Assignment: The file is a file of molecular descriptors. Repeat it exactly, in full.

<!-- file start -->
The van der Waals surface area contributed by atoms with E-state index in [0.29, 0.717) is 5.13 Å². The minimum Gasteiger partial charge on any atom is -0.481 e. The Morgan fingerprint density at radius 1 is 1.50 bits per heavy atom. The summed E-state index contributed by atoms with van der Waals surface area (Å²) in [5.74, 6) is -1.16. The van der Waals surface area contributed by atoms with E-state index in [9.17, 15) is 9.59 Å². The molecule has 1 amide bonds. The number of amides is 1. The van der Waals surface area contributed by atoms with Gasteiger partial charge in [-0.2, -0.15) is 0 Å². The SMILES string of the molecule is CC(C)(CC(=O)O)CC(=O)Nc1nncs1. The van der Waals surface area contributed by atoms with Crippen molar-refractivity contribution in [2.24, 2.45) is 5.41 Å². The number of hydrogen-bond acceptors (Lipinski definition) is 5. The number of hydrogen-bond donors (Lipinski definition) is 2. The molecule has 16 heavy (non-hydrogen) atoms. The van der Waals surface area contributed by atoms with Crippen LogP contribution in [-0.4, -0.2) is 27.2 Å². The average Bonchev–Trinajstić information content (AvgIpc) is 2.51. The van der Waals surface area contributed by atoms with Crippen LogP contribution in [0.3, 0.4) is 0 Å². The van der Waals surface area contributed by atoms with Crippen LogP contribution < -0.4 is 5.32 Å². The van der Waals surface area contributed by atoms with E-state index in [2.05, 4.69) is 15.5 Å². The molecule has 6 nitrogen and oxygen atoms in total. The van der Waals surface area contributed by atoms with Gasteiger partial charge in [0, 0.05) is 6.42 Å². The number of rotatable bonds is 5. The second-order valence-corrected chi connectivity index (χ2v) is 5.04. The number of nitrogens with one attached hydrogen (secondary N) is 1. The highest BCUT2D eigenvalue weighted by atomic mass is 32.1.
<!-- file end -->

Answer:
The van der Waals surface area contributed by atoms with E-state index in [0.29, 0.717) is 5.13 Å². The minimum Gasteiger partial charge on any atom is -0.481 e. The Morgan fingerprint density at radius 1 is 1.50 bits per heavy atom. The summed E-state index contributed by atoms with van der Waals surface area (Å²) in [5.74, 6) is -1.16. The van der Waals surface area contributed by atoms with E-state index in [9.17, 15) is 9.59 Å². The molecule has 1 amide bonds. The number of amides is 1. The van der Waals surface area contributed by atoms with Gasteiger partial charge in [-0.2, -0.15) is 0 Å². The SMILES string of the molecule is CC(C)(CC(=O)O)CC(=O)Nc1nncs1. The van der Waals surface area contributed by atoms with Crippen molar-refractivity contribution in [2.24, 2.45) is 5.41 Å². The number of hydrogen-bond acceptors (Lipinski definition) is 5. The number of hydrogen-bond donors (Lipinski definition) is 2. The molecule has 16 heavy (non-hydrogen) atoms. The van der Waals surface area contributed by atoms with Crippen LogP contribution in [-0.4, -0.2) is 27.2 Å². The average Bonchev–Trinajstić information content (AvgIpc) is 2.51. The van der Waals surface area contributed by atoms with Crippen LogP contribution in [0.3, 0.4) is 0 Å². The van der Waals surface area contributed by atoms with Crippen LogP contribution < -0.4 is 5.32 Å². The van der Waals surface area contributed by atoms with E-state index in [2.05, 4.69) is 15.5 Å². The molecule has 6 nitrogen and oxygen atoms in total. The van der Waals surface area contributed by atoms with Gasteiger partial charge in [0, 0.05) is 6.42 Å². The number of rotatable bonds is 5. The second-order valence-corrected chi connectivity index (χ2v) is 5.04. The number of nitrogens with one attached hydrogen (secondary N) is 1. The highest BCUT2D eigenvalue weighted by atomic mass is 32.1.